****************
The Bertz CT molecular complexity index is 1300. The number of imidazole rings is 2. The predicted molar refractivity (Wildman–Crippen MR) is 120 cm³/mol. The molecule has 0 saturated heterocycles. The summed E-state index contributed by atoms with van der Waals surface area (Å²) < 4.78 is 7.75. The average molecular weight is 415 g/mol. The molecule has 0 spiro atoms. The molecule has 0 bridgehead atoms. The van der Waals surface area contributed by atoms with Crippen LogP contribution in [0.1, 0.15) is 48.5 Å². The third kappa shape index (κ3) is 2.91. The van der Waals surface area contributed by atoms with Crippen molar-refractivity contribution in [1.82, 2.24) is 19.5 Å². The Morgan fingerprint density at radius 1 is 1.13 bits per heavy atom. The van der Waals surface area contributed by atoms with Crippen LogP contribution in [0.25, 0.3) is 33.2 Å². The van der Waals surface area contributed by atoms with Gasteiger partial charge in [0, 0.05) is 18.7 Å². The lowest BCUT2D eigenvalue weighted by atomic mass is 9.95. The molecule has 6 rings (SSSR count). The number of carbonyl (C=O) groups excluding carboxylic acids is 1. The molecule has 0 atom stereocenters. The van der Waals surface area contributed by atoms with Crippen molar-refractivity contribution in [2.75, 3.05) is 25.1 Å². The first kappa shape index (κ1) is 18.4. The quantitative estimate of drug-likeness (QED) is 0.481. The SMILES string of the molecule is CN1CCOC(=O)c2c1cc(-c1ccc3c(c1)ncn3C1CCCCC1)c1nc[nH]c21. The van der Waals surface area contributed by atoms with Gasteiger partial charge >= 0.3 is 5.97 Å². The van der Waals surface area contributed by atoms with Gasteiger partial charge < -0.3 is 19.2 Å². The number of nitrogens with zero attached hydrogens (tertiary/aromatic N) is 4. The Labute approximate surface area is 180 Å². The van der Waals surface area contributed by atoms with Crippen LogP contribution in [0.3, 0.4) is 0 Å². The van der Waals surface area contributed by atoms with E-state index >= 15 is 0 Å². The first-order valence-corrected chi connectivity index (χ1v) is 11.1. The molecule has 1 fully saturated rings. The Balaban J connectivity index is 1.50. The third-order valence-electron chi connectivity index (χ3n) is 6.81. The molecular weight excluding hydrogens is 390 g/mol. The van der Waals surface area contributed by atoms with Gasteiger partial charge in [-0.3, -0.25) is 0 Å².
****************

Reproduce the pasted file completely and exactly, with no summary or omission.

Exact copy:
The Bertz CT molecular complexity index is 1300. The number of imidazole rings is 2. The predicted molar refractivity (Wildman–Crippen MR) is 120 cm³/mol. The molecule has 0 saturated heterocycles. The summed E-state index contributed by atoms with van der Waals surface area (Å²) < 4.78 is 7.75. The average molecular weight is 415 g/mol. The molecule has 0 spiro atoms. The molecule has 0 bridgehead atoms. The van der Waals surface area contributed by atoms with Crippen LogP contribution in [0.1, 0.15) is 48.5 Å². The third kappa shape index (κ3) is 2.91. The van der Waals surface area contributed by atoms with Crippen molar-refractivity contribution in [1.82, 2.24) is 19.5 Å². The Morgan fingerprint density at radius 1 is 1.13 bits per heavy atom. The van der Waals surface area contributed by atoms with Crippen LogP contribution in [0.25, 0.3) is 33.2 Å². The van der Waals surface area contributed by atoms with Gasteiger partial charge in [0, 0.05) is 18.7 Å². The lowest BCUT2D eigenvalue weighted by atomic mass is 9.95. The molecule has 6 rings (SSSR count). The number of carbonyl (C=O) groups excluding carboxylic acids is 1. The molecule has 0 atom stereocenters. The van der Waals surface area contributed by atoms with Crippen molar-refractivity contribution in [2.75, 3.05) is 25.1 Å². The first kappa shape index (κ1) is 18.4. The quantitative estimate of drug-likeness (QED) is 0.481. The SMILES string of the molecule is CN1CCOC(=O)c2c1cc(-c1ccc3c(c1)ncn3C1CCCCC1)c1nc[nH]c21. The van der Waals surface area contributed by atoms with Gasteiger partial charge >= 0.3 is 5.97 Å². The van der Waals surface area contributed by atoms with Gasteiger partial charge < -0.3 is 19.2 Å². The number of nitrogens with zero attached hydrogens (tertiary/aromatic N) is 4. The Labute approximate surface area is 180 Å². The van der Waals surface area contributed by atoms with Crippen LogP contribution in [0.3, 0.4) is 0 Å². The van der Waals surface area contributed by atoms with E-state index >= 15 is 0 Å². The first-order valence-corrected chi connectivity index (χ1v) is 11.1. The molecule has 1 fully saturated rings. The Balaban J connectivity index is 1.50. The third-order valence-electron chi connectivity index (χ3n) is 6.81. The molecular weight excluding hydrogens is 390 g/mol. The van der Waals surface area contributed by atoms with Gasteiger partial charge in [-0.3, -0.25) is 0 Å².